Home News Weima America supplies PET recyling line in US

Weima America supplies PET recyling line in US

Equipment & Products

Equipment supplier partners with Gamma Meccanica of Italy to supply integrated plant for South Carolina plastics recycler.

Recycling Today Staff January 10, 2014

Weima America,  Fort Mill, S.C., has partnered with the Italian plastics recycling machinery supplier Gamma Meccanica to supply a PET (polytheylene terephthalate) recycling line for the plastics recycling company Palmetto Synthetics LLC, Kingstree, S.C.

The line begins with a Weima WLK 15 shredder and features a GM125 Compac with Ecotronic control system (cutter-compactor), extruder, screen changer and underwater pelletizer. According to Weima, the entire production line is capable of recycling PET into yarn, fabric, sheet and film.

Early in the process, the material is shredded by the Weima system. The company says its WLK shredder is built for high-throughput quantities and is suitable for processing most plastics. The shredder features a rotor with adjustable counterknives that are designed to provide optimal shredding results.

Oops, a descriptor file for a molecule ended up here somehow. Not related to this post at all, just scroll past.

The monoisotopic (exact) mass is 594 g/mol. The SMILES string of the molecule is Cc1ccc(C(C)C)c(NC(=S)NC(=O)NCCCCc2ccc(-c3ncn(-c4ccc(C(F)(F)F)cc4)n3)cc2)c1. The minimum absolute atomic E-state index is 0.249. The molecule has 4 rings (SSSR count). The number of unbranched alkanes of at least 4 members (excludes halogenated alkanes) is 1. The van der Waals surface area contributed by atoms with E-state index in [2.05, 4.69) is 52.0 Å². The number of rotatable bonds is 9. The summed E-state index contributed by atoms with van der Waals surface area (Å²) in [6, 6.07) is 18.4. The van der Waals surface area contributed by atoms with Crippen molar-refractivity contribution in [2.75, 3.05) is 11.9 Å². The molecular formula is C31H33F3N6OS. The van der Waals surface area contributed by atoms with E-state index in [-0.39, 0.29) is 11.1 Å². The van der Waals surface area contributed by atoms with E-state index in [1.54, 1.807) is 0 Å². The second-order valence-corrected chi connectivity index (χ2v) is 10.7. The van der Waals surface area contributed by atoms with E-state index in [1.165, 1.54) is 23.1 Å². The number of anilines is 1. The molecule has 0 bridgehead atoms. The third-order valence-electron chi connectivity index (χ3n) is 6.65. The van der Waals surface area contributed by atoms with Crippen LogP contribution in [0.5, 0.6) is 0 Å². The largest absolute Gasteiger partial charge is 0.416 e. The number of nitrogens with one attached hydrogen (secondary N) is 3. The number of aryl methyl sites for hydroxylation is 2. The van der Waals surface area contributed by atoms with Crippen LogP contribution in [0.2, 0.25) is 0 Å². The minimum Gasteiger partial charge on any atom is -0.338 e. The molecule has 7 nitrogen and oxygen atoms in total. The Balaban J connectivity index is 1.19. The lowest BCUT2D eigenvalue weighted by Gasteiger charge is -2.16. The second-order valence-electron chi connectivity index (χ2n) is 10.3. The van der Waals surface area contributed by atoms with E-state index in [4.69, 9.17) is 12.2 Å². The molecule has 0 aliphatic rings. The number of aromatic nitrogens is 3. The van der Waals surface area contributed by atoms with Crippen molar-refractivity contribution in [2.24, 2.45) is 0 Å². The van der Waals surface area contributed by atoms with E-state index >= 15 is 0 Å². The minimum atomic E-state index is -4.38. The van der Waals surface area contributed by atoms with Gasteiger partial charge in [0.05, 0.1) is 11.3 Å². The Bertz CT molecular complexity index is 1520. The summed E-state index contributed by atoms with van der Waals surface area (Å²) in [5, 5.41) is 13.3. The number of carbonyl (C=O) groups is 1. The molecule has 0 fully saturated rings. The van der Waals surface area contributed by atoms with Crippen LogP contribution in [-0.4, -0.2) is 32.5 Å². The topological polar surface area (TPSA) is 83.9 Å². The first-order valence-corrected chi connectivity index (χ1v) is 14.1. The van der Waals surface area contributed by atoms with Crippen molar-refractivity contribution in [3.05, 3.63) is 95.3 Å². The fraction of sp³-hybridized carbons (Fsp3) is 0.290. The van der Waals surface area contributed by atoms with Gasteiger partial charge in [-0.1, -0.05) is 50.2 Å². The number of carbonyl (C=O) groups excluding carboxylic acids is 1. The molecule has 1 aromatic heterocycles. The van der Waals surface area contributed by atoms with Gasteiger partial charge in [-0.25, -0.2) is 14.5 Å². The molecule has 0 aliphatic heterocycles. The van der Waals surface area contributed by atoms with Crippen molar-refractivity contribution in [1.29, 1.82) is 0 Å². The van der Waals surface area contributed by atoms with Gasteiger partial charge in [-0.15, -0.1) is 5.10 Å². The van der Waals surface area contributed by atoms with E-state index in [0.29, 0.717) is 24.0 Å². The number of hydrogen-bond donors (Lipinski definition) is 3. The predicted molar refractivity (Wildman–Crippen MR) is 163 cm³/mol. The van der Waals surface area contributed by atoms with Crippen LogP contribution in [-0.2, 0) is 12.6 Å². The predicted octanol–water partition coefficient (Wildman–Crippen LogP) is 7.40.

After the material is shredded, it is introduced to the Compac’s cutter-compactor. Using the Ecotronic system, the material undergoes a "predrying" and densification process under a controlled temperature before entering the extruder, Weima says. The Compac unit accepts up to 10 percent moisture to eliminate meltdowns and saves up to 40 percent in energy consumption for the compactor motor. The machine also offers variable speed control.

The GM125 extruder features a high-performance degassing system and uses either a twin- or double-vent with high vacuum pumps to remove any possible residual moisture that is not extracted by the Ecotronic cutter-compactor, Weima says. The screen changer, which is connected to the extruder, features a design made for working with PET material and capable of filtering down to 25 micron, the company adds. 

The end of the line features an underwater pelletizer capable of processing all types of materials, Weima says, especially those with high fluidity, such as PET, hot melt, TPU (thermoplastic polyurethane) and nylon, among others. The production capacity is 1000 kilograms per hour.

After the recycling phase, granules are treated using the MOBY system, which uses infrared radiation and vacuum processes simultaneously to remove contamination and water, resulting in desiccated, dehumidified and crystalized granules. According to Weima, the MOBY system can produce recycled PET granules that are suitable for direct food contact.

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